There are a few interesting things pertaining to Bitcoin that caught my eye while perusing the Internet this morning, so today is going to be a Smorgasbord Monday. Here are some random, disconnected things that are going on in the Bitcoin world:
Yesterday, Pieter Wuille, Bitcoin Core contributor and co-author of bip-taproot, responded to a question on the Bitcoin Stack Exchange about the vulnerabilities that exist for raw public keys. Over time, it has become widely believed that creating a bitcoin address by using a hash of a public key instead of a raw public key provides much greater security for the end user. I have believed this myself for some time.
Well, Pieter seems to think that the advantages aren't as material as some would like to think and that they actually create a false sense of security in many instances that demand that you share your public key before spending any UTXOs (multisig, payment channels, 2FA, escrows, etc.).
On top of this, there may be some advantages that raw public keys can provide over hashed public keys in the future if something like taproot is adopted by the network.
Pieter does a far better job at articulating this stuff than I can, so check out the post when you get a chance.
After the Bitcoin Network experienced it's second largest difficulty adjustment to date a couple of weeks ago we are within 275 blocks of the next adjustment, which is estimated to be a 5.2% increase according to Clark Moody's Bitcoin Dashboard. Bitcoin works as designed and it is a beautiful sight to see. The natural recalibration built into the system to ensure its smooth operation will be seen as one of the most prolific inventions of the 21st century.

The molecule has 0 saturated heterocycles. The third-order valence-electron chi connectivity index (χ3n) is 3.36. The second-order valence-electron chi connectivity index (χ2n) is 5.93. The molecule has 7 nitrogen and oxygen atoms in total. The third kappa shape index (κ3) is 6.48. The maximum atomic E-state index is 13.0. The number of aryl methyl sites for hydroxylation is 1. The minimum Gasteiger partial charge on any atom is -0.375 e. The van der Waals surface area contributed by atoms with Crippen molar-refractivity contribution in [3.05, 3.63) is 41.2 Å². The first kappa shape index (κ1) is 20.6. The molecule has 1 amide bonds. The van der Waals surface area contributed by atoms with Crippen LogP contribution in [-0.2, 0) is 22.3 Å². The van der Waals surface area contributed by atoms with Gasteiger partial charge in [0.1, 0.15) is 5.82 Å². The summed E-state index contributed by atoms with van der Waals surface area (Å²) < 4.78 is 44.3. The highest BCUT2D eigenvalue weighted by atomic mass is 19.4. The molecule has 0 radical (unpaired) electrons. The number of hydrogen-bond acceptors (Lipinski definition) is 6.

Wasabi Wallet, which provides users with a Chaumian CoinJoin implementation so that they can attempt to increase their privacy made an interesting move in their latest release. They decided to ship their product with Bitcoin Knots built-in instead of Bitcoin Core. Bitcoin Knots is a derivative of Bitcoin Core that forked the Core codebase in 2011 and has been maintained ever since.
The reason for using Knots over Core was because Knots has merged the ability to produce SegWit only block filters, which is not currently possible with Core. This should speed up verification for Wasabi users and make the wallet much lighter.
It's been two and a half years since Bitcoin Cash forked off from Bitcoin and the market is sending a very clear message, Bitcoin is King and anyone who believed in the "hodl all the forks" narrative is worse off today than they would be if they decided to dump their forked coins for bitcoin. A very brutal lesson in monetary competition as our friend Michael Goldstein points out.
Thank you for joining our Smorgasbord Monday here at Marty's Bent, we hope you are a little more full with Bitcoin knowledge.
Had to get rid of the quarantine beard. Feels good.